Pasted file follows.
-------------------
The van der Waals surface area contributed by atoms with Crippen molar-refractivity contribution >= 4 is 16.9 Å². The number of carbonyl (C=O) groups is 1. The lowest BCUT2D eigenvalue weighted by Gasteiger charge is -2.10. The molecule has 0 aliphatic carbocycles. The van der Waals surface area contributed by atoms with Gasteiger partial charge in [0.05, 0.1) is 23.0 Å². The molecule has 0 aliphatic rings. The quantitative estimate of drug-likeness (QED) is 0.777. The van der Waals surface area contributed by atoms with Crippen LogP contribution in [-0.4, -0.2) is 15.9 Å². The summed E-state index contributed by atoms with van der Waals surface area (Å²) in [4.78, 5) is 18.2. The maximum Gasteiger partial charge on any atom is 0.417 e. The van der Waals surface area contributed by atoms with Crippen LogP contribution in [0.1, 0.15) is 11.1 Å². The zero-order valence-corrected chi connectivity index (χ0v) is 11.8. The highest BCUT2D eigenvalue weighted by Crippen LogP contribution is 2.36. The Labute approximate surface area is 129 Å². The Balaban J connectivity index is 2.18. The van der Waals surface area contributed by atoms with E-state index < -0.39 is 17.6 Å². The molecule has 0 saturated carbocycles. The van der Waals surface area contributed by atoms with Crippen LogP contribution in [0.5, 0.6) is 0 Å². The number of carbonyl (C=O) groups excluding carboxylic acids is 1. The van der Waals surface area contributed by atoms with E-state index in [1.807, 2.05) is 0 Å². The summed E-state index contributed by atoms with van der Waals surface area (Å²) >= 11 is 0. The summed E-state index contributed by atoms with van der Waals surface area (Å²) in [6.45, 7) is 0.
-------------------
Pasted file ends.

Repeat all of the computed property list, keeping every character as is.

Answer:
The van der Waals surface area contributed by atoms with Crippen molar-refractivity contribution >= 4 is 16.9 Å². The number of carbonyl (C=O) groups is 1. The lowest BCUT2D eigenvalue weighted by Gasteiger charge is -2.10. The molecule has 0 aliphatic carbocycles. The van der Waals surface area contributed by atoms with Gasteiger partial charge in [0.05, 0.1) is 23.0 Å². The molecule has 0 aliphatic rings. The quantitative estimate of drug-likeness (QED) is 0.777. The van der Waals surface area contributed by atoms with Crippen LogP contribution in [-0.4, -0.2) is 15.9 Å². The summed E-state index contributed by atoms with van der Waals surface area (Å²) in [4.78, 5) is 18.2. The maximum Gasteiger partial charge on any atom is 0.417 e. The van der Waals surface area contributed by atoms with Crippen LogP contribution in [0.1, 0.15) is 11.1 Å². The zero-order valence-corrected chi connectivity index (χ0v) is 11.8. The highest BCUT2D eigenvalue weighted by Crippen LogP contribution is 2.36. The Labute approximate surface area is 129 Å². The Balaban J connectivity index is 2.18. The van der Waals surface area contributed by atoms with E-state index < -0.39 is 17.6 Å². The molecule has 0 saturated carbocycles. The van der Waals surface area contributed by atoms with Crippen LogP contribution in [0.5, 0.6) is 0 Å². The number of carbonyl (C=O) groups excluding carboxylic acids is 1. The van der Waals surface area contributed by atoms with E-state index in [1.807, 2.05) is 0 Å². The summed E-state index contributed by atoms with van der Waals surface area (Å²) >= 11 is 0. The summed E-state index contributed by atoms with van der Waals surface area (Å²) in [6.45, 7) is 0.